The Nigerian government says it is finalising work on the Motion Picture Council of Nigeria (MOPICON) Bill in order to create a proper regulatory environment for the sub-sector of the creative industry.
The Minister of Information and Culture, Lai Mohammed, disclosed this in Lagos at the opening of the 2019 Africa International Film Festival (AFRIFF).
According to a statement, the Minister said that the film industry had put the country on the global map and “MOPICON, when passed into law, would attract the much needed investment to the industry.
He also disclosed that the government would establish the Endowment Fund for the Arts to create a legal framework for the financing of the creative industry.
The minster commended the founder of AFRIFF, Chioma Ude, for keeping the festival flying and particularly, for using the 2019 edition to celebrate women in the industry.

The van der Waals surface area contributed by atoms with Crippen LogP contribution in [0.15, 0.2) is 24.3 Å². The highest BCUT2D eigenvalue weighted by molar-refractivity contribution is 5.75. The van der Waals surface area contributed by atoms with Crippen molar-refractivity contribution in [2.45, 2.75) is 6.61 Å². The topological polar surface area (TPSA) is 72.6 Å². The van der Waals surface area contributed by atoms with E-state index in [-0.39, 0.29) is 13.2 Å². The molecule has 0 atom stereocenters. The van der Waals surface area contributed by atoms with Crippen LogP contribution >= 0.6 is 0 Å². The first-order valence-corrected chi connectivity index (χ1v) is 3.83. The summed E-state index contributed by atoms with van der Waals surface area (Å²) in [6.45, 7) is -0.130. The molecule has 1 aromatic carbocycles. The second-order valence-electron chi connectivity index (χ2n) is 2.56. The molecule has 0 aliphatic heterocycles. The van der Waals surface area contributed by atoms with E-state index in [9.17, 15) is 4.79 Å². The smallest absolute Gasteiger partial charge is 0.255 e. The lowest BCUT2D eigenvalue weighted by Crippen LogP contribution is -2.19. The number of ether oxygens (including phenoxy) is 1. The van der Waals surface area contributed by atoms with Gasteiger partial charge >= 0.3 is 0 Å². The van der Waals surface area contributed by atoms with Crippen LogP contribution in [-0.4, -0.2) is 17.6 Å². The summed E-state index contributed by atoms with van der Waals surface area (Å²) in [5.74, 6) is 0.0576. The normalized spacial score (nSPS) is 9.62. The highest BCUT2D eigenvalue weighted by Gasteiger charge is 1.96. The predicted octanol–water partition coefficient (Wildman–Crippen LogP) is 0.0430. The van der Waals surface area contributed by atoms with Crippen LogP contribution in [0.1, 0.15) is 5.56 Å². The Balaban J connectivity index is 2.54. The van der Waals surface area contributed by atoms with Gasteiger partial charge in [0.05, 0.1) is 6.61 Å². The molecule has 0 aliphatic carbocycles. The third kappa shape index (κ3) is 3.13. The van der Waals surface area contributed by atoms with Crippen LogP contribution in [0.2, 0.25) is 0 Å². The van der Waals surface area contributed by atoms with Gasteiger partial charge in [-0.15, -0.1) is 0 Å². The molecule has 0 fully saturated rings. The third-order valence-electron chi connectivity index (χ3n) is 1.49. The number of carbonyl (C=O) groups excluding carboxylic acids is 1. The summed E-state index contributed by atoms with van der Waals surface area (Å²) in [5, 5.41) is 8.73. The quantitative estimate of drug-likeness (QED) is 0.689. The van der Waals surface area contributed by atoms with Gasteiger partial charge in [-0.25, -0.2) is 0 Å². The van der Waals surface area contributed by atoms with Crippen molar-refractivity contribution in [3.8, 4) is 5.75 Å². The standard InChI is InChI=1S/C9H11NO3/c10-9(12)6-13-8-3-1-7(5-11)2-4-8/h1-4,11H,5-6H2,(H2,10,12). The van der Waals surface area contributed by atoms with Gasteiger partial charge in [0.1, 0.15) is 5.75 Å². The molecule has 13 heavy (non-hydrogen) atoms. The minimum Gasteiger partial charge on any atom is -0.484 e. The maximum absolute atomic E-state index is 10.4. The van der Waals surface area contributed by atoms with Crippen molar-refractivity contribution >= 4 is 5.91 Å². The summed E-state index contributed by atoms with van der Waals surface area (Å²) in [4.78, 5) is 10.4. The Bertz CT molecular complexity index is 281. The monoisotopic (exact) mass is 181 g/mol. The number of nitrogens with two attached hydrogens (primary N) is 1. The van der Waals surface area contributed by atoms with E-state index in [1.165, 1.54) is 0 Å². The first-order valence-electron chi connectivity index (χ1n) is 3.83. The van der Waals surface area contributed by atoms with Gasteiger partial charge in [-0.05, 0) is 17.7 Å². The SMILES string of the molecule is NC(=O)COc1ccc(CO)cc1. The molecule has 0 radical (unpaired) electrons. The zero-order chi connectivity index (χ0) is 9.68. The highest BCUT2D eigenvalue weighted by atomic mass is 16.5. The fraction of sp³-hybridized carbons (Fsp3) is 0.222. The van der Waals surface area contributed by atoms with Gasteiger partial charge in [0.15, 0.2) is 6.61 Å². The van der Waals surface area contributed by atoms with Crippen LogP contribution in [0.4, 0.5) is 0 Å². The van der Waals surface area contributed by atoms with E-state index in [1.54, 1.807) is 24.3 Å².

He noted that women were taking an increasingly leading role in the creative industry and they were succeeding.
“This is quite delightful, as women, most often, succeed when they take charge and examples are there for all to see, particularly in the creative industry.
“During our first tenure in office, I attended a number of movie premieres, stage performances and other creative industry events.
“It is amazing that a whole lot of them were produced by women.
“Genevieve Nnaji’s ‘Road to Yesterday’, Bolanle Austen-Peter’s ‘The Bling Lagosians’, ‘Waka the Musical’, ‘Saro the Musical’ as well as ‘Fela and the Kalakuta Queens’, Mo Abudu’s ‘The Wedding Party 1&2’ etc.
“All of these movies and stage shows were runaway successes,” he said.
He added that the information technology sector was also granted access to long term, low-cost financing through the Central Bank of Nigeria’s Creative Industry Financing Initiative (CIFI).
The minister stressed that government would continue to support the creative industry.